Scalera tip: Why ‘scala.util.Try’ doesn’t have ‘finally’ clause?

Some days ago, a work colleage raised the million-dollar question.

If we use the traditional java try, we could be handling some code similar to this:

val connection = database.getConnection()
var data: Seq[Data] = Seq()
try {
  val results = connection.query("select whatever")
  data = results.map(convertToWhatIneed)
} catch {
  case t: Throwable => logger.error("Oh noes!")
} finally {
  connection.close()
}

In Scala, we have a more functional version of this mechanism: scala.util.Try.
The same example could be implemented by using this data type:

val connection = database.getConnection()
val data: Seq[Data] = Try{
  val results = connection.query("select whatever")
  val data: Seq[Data] = 
    results.map(convertToWhatIneed)
  connection.close()
  data
} recover {
  case t: Throwable => 
    logger.error("Oh noes!")
    connection.close()
    Seq.empty[Data]
} get

The question is, why doesn’t scala.util.Try even consider a finally clause like Java’s try?

Side effects….side effects everywhere…

If you remember the post where David talked about Try[T] data type, it’s a type that may have two different possible values Success(t: T) or Failure(t: Throwable).

On the other hand, if you remembet another post where we talked about vals and vars, we mentioned the referential transparency as principle that must be followed for considering a function to be pure.

So, if we test this principle with the previously described snippet, we could replace the Try[Seq[Data]] expression with the same type value that we would have got by evaluating the expression; and we should retrieve the same result. I.e.:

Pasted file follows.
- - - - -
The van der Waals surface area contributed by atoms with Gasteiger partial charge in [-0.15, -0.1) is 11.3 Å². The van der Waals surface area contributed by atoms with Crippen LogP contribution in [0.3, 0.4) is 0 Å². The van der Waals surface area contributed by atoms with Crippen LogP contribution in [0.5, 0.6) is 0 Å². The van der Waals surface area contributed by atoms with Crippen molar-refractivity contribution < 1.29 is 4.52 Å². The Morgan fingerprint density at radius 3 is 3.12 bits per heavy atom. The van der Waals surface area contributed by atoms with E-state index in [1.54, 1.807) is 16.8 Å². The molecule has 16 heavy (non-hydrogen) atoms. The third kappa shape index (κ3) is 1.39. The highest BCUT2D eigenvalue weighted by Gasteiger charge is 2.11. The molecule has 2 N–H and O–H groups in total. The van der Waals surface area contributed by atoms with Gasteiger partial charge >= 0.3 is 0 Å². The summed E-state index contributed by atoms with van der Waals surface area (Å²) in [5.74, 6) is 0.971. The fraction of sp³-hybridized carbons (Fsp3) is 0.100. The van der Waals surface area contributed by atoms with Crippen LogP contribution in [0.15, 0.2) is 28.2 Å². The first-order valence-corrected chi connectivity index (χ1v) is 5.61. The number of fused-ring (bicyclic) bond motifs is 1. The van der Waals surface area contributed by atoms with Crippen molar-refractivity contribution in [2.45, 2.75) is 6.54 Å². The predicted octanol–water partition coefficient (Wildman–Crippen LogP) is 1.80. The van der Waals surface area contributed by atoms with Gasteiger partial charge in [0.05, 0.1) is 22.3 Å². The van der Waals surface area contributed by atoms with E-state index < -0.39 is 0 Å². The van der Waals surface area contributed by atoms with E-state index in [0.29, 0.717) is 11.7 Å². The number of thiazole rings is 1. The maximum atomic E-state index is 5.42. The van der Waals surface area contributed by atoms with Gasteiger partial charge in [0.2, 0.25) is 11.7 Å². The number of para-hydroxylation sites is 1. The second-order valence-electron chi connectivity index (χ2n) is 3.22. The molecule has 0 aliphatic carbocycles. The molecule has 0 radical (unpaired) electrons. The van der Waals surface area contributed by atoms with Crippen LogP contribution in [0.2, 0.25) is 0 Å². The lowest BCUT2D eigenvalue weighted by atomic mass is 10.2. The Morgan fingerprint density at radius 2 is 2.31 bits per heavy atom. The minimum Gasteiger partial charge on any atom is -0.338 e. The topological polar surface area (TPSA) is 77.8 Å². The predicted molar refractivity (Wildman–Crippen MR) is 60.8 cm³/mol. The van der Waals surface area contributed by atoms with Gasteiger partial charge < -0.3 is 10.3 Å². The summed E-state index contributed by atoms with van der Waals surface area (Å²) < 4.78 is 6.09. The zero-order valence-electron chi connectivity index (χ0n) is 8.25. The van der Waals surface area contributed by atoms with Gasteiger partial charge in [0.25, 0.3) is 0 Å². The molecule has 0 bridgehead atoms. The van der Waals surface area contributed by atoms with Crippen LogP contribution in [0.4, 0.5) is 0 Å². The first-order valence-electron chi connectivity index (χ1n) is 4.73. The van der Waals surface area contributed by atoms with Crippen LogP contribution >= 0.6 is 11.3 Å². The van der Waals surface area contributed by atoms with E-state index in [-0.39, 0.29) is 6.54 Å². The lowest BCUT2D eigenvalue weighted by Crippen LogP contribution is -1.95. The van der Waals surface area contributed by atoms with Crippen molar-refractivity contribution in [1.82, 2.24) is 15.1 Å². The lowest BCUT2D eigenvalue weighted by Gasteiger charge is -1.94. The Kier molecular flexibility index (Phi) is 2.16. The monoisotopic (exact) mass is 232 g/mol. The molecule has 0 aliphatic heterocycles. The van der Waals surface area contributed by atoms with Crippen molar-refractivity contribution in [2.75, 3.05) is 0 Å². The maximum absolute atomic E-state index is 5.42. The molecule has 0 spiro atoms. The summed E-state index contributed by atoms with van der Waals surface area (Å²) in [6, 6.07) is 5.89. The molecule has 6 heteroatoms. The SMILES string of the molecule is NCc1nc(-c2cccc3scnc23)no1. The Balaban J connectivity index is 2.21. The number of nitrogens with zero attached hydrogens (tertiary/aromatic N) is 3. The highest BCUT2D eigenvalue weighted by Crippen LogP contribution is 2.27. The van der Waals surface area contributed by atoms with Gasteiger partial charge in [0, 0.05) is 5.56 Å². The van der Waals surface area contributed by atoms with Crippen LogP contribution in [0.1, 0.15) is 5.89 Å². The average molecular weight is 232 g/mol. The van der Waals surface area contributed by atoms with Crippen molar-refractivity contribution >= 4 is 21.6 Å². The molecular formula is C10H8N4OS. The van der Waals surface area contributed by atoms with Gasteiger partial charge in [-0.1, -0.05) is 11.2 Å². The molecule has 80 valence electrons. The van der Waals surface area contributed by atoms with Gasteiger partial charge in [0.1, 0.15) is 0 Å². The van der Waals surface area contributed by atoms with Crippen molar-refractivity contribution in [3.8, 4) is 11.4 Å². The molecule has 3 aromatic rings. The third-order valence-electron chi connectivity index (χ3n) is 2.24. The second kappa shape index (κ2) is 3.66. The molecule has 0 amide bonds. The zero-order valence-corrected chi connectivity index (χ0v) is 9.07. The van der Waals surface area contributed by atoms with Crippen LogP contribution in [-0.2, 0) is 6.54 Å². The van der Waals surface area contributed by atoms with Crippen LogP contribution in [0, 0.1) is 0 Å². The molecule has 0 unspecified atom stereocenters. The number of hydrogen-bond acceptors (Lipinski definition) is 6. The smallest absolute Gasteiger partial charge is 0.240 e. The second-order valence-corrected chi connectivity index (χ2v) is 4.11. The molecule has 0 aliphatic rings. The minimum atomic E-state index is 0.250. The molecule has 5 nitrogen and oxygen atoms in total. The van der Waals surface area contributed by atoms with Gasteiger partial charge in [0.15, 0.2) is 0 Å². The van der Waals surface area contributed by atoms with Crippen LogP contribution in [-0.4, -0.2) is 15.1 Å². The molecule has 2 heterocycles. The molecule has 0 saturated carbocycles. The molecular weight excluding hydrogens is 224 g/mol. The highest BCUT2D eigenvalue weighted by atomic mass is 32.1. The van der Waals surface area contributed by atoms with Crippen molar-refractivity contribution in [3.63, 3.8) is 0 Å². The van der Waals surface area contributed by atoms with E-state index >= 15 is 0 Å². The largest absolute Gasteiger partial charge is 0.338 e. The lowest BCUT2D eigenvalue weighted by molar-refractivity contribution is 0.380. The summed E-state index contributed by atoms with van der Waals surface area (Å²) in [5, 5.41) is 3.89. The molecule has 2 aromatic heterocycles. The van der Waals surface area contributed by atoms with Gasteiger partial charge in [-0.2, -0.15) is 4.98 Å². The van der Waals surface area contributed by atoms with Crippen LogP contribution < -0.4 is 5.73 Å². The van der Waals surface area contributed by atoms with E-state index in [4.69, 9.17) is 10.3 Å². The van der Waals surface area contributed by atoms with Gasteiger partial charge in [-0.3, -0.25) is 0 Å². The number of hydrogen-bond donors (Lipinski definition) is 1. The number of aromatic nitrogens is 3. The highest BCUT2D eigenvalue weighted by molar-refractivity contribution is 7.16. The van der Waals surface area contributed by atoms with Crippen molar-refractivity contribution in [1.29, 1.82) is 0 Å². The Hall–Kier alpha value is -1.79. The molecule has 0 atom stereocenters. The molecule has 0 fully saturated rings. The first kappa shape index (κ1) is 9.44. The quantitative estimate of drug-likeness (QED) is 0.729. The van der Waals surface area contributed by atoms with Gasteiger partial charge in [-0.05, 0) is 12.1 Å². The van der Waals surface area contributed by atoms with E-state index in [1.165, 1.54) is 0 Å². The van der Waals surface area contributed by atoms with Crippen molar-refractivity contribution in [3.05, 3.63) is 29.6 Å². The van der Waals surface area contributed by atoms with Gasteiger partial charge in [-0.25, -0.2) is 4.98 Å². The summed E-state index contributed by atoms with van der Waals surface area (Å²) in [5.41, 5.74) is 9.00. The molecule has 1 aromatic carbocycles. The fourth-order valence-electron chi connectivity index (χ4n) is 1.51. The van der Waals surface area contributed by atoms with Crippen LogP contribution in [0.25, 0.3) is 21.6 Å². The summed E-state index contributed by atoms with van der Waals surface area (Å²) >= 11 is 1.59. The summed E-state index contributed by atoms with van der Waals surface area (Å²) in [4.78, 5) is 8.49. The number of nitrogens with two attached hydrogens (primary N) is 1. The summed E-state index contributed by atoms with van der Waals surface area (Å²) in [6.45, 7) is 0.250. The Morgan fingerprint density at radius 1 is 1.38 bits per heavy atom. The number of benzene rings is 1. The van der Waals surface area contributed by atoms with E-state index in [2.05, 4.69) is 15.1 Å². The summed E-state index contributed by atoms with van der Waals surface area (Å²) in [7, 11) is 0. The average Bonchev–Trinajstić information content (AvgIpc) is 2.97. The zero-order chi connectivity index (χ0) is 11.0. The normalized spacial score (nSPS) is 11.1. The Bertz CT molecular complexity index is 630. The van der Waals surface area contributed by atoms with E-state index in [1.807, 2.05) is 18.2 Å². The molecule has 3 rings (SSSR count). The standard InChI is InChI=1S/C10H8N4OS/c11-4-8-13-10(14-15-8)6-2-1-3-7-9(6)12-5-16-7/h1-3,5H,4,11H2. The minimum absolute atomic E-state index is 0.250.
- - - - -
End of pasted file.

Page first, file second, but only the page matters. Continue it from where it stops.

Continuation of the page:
val connection = database.getConnection()
val data: Seq[Data] = 
  Success(Seq(data1,data2,data3)).get

We can see it hasn’t closed the connection that we opened before though…

o6dau

For this reason, it makes more sense to code something like this:

val connection = database.getConnection()
val data: Seq[Data] = Try{
  val results = connection.query("select whatever")
  results.map(convertToWhatIneed)
} recover {
  case t: Throwable => 
    Seq.empty[Data]
} get
connection.close()

This way, the data value can be replaced easily, without any extra side effect implication.

…And for this reason, fellows, it doesn’t make sense to think about a finally clause for Try[T]! 🙂

Peace out!

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